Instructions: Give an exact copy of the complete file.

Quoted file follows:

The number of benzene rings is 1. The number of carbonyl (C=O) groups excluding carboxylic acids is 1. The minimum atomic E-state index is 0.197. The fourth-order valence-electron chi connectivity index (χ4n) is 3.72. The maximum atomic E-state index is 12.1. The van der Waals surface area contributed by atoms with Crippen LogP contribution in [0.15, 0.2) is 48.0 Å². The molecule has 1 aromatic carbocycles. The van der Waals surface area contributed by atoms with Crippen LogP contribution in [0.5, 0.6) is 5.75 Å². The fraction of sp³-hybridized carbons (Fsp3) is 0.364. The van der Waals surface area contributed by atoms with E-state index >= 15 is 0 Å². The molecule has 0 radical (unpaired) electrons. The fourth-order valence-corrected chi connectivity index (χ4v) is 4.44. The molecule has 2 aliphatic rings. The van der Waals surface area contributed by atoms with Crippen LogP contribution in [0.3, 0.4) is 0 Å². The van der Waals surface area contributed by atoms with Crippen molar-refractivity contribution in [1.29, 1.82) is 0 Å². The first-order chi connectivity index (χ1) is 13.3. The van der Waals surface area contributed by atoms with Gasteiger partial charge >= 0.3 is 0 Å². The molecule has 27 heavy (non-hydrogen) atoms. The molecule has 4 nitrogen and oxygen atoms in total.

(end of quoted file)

The number of benzene rings is 1. The number of carbonyl (C=O) groups excluding carboxylic acids is 1. The minimum atomic E-state index is 0.197. The fourth-order valence-electron chi connectivity index (χ4n) is 3.72. The maximum atomic E-state index is 12.1. The van der Waals surface area contributed by atoms with Crippen LogP contribution in [0.15, 0.2) is 48.0 Å². The molecule has 1 aromatic carbocycles. The van der Waals surface area contributed by atoms with Crippen LogP contribution in [0.5, 0.6) is 5.75 Å². The fraction of sp³-hybridized carbons (Fsp3) is 0.364. The van der Waals surface area contributed by atoms with E-state index >= 15 is 0 Å². The molecule has 0 radical (unpaired) electrons. The fourth-order valence-corrected chi connectivity index (χ4v) is 4.44. The molecule has 2 aliphatic rings. The van der Waals surface area contributed by atoms with Crippen LogP contribution in [0.3, 0.4) is 0 Å². The van der Waals surface area contributed by atoms with Crippen molar-refractivity contribution in [1.29, 1.82) is 0 Å². The first-order chi connectivity index (χ1) is 13.3. The van der Waals surface area contributed by atoms with Gasteiger partial charge >= 0.3 is 0 Å². The molecule has 27 heavy (non-hydrogen) atoms. The molecule has 4 nitrogen and oxygen atoms in total.